The days of racing to punch a time card at the beginning and end of the workday are long gone.
Employers in the US and Europe are becoming more accepting of flexible hours as workers use mobile technology to juggle work and personal responsibilities well outside the 9am to 5pm hours of the traditional workday, a new survey shows.
Seventy-three per cent of bosses in a survey of 500 employers and 500 employees said it’s OK for members of their teams to arrive to work later than their set hours because they believe employees begin working long before they get to their desks. Market researcher Vanson Bourne conducted the survey in France, Germany, Ireland, the UK and the United States for Mozy, an online backup technology provider.
On average, employees could arrive for work up to 32 minutes late before bosses begin to get uncomfortable. US employers offered the most flexibility, tolerating staff being an average of 37 minutes late. Bosses in the UK wanted employees at their desk no more than 24 minutes late on average. German employers were most likely to demand punctuality, as 40% do not tolerate lateness.
Employees reported spending even more time working away from the office than their supervisors realise. On average, bosses said their workers spend 55 minutes a day working away from the office. But employees reported spending 46 minutes on average working before they even reach the office, and they continue working long after they leave.
The average employee starts checking work email at 7.42am, gets into the office at 8.18am, leaves the office at 5.48pm and stops working fully at 7.19pm, according to the survey. British workers start and stop working the earliest, while employees in Ireland have the latest beginning and end to their workday. US workers reported the longest work hours, with 11 hours and 56 minutes between their first email check and the time they stop working fully.
Bosses, meanwhile, are not afraid to call workers after hours in an environment where the 9-to-5 standard seems to be disappearing. Eighty per cent of employers think it’s acceptable to call staff in the evening.
Errands on the clock
At the same time, employers are comfortable with providing workers the flexibility for breaks within their workday. Fifty-three per cent of bosses tolerate employees taking regular breaks, and 37% are OK with extended breaks. US employers are more than 2½ times as likely as British bosses to allow workers to make personal phone calls from their desks.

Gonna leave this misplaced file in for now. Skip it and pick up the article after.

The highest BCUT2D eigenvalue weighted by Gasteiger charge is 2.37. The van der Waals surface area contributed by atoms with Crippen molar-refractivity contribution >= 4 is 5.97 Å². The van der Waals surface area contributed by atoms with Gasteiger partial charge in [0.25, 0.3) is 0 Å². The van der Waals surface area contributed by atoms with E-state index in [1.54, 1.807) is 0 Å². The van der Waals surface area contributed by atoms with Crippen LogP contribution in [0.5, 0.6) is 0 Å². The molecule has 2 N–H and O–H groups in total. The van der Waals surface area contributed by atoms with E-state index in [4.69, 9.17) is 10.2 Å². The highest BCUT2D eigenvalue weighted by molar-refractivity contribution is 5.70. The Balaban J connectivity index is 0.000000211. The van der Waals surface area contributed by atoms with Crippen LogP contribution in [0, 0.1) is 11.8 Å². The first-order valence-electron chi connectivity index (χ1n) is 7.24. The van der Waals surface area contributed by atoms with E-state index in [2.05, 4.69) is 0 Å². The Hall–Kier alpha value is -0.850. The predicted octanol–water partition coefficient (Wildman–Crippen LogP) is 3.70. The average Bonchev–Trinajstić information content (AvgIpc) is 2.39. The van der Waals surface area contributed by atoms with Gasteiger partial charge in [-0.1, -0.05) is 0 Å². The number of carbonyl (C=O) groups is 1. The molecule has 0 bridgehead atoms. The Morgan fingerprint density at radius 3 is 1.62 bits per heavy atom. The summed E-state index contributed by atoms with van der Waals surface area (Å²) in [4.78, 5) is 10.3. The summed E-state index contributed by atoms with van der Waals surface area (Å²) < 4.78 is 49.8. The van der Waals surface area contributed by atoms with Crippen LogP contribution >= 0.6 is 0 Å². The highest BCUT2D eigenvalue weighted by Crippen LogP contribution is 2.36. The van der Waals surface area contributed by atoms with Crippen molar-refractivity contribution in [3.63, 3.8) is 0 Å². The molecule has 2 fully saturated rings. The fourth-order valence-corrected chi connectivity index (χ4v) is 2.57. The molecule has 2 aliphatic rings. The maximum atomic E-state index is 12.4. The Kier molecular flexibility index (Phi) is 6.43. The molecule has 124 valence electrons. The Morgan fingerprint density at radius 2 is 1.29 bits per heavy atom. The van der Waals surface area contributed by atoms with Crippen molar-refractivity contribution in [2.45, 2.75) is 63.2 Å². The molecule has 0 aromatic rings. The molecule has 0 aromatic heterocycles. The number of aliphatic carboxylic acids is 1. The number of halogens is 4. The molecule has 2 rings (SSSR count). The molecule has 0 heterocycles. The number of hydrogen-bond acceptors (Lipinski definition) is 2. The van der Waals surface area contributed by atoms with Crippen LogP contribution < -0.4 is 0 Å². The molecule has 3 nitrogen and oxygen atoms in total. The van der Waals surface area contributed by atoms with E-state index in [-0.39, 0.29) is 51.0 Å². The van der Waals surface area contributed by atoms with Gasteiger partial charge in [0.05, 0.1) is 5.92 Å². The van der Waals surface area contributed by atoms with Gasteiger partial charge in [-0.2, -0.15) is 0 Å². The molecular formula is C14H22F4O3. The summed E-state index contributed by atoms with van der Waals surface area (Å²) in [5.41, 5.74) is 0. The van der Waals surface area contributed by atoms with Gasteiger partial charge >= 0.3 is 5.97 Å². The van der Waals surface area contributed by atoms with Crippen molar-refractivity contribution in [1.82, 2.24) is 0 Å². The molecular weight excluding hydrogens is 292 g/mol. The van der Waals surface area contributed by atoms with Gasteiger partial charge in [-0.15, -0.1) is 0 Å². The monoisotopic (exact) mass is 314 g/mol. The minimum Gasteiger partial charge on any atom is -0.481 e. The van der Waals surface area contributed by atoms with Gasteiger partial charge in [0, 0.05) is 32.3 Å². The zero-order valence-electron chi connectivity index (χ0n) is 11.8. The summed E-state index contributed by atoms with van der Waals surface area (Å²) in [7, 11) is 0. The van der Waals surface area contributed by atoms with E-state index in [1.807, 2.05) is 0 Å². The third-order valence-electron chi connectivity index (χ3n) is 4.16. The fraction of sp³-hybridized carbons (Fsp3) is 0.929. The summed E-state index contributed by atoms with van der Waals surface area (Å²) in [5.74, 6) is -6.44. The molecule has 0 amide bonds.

Ninety per cent of employees say they complete personal tasks during the workday. The most common were leaving early to visit the doctor or dentist, making personal phone calls and taking regular breaks to get tea or coffee or visit the water cooler.
Mobile technology has played a significant role in the erosion of the 9-to-5 workday, the survey shows. Three-fourths of employers give mobile tools to their teams to help them work away from the office, but just 11% of employers give their teams remote access to everything they need to do their jobs.
French workers have the most access to work email away from the office, while German employees report the most access to online files.
The survey results confirm that despite all the connective technology and the long hours employees spend with their bosses at work, misunderstandings remain. Although almost three-quarters of bosses said they are willing to accept tardiness because employees are working away from the office, more than half of workers believe their bosses will take issue with them if they don’t arrive at work on time.
—Ken Tysiac (email@example.com) is a CGMA Magazine senior editor.
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